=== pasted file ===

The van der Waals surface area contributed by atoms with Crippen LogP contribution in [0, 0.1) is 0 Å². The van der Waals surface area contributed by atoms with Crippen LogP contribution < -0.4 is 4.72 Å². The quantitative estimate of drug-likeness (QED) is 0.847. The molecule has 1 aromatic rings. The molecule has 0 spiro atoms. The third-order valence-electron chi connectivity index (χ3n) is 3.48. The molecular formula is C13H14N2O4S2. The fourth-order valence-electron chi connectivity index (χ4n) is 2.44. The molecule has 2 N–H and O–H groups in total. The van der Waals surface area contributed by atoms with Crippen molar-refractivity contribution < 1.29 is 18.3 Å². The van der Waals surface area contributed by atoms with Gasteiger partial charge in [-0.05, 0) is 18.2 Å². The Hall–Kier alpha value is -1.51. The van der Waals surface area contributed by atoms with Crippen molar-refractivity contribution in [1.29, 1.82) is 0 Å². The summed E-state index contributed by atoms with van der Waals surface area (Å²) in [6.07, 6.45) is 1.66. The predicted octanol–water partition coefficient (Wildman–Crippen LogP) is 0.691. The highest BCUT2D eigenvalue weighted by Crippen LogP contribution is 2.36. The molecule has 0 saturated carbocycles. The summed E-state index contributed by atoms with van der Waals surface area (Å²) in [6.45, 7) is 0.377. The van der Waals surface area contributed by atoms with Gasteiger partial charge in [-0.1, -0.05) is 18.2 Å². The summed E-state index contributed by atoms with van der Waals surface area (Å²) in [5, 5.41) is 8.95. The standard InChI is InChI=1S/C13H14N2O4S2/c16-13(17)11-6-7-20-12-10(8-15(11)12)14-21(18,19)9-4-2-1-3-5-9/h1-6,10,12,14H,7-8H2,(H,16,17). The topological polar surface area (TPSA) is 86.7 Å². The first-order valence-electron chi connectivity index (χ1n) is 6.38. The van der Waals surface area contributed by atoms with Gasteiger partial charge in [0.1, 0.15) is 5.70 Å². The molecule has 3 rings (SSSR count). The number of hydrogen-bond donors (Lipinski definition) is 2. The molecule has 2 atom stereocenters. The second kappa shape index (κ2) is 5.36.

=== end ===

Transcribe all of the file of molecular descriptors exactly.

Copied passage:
The van der Waals surface area contributed by atoms with Crippen LogP contribution in [0, 0.1) is 0 Å². The van der Waals surface area contributed by atoms with Crippen LogP contribution < -0.4 is 4.72 Å². The quantitative estimate of drug-likeness (QED) is 0.847. The molecule has 1 aromatic rings. The molecule has 0 spiro atoms. The third-order valence-electron chi connectivity index (χ3n) is 3.48. The molecular formula is C13H14N2O4S2. The fourth-order valence-electron chi connectivity index (χ4n) is 2.44. The molecule has 2 N–H and O–H groups in total. The van der Waals surface area contributed by atoms with Crippen molar-refractivity contribution < 1.29 is 18.3 Å². The van der Waals surface area contributed by atoms with Gasteiger partial charge in [-0.05, 0) is 18.2 Å². The Hall–Kier alpha value is -1.51. The van der Waals surface area contributed by atoms with Crippen molar-refractivity contribution in [1.29, 1.82) is 0 Å². The summed E-state index contributed by atoms with van der Waals surface area (Å²) in [6.07, 6.45) is 1.66. The predicted octanol–water partition coefficient (Wildman–Crippen LogP) is 0.691. The highest BCUT2D eigenvalue weighted by Crippen LogP contribution is 2.36. The molecule has 0 saturated carbocycles. The summed E-state index contributed by atoms with van der Waals surface area (Å²) in [6.45, 7) is 0.377. The van der Waals surface area contributed by atoms with Gasteiger partial charge in [-0.1, -0.05) is 18.2 Å². The summed E-state index contributed by atoms with van der Waals surface area (Å²) in [5, 5.41) is 8.95. The standard InChI is InChI=1S/C13H14N2O4S2/c16-13(17)11-6-7-20-12-10(8-15(11)12)14-21(18,19)9-4-2-1-3-5-9/h1-6,10,12,14H,7-8H2,(H,16,17). The topological polar surface area (TPSA) is 86.7 Å². The first-order valence-electron chi connectivity index (χ1n) is 6.38. The van der Waals surface area contributed by atoms with Gasteiger partial charge in [0.1, 0.15) is 5.70 Å². The molecule has 3 rings (SSSR count). The number of hydrogen-bond donors (Lipinski definition) is 2. The molecule has 2 atom stereocenters. The second kappa shape index (κ2) is 5.36.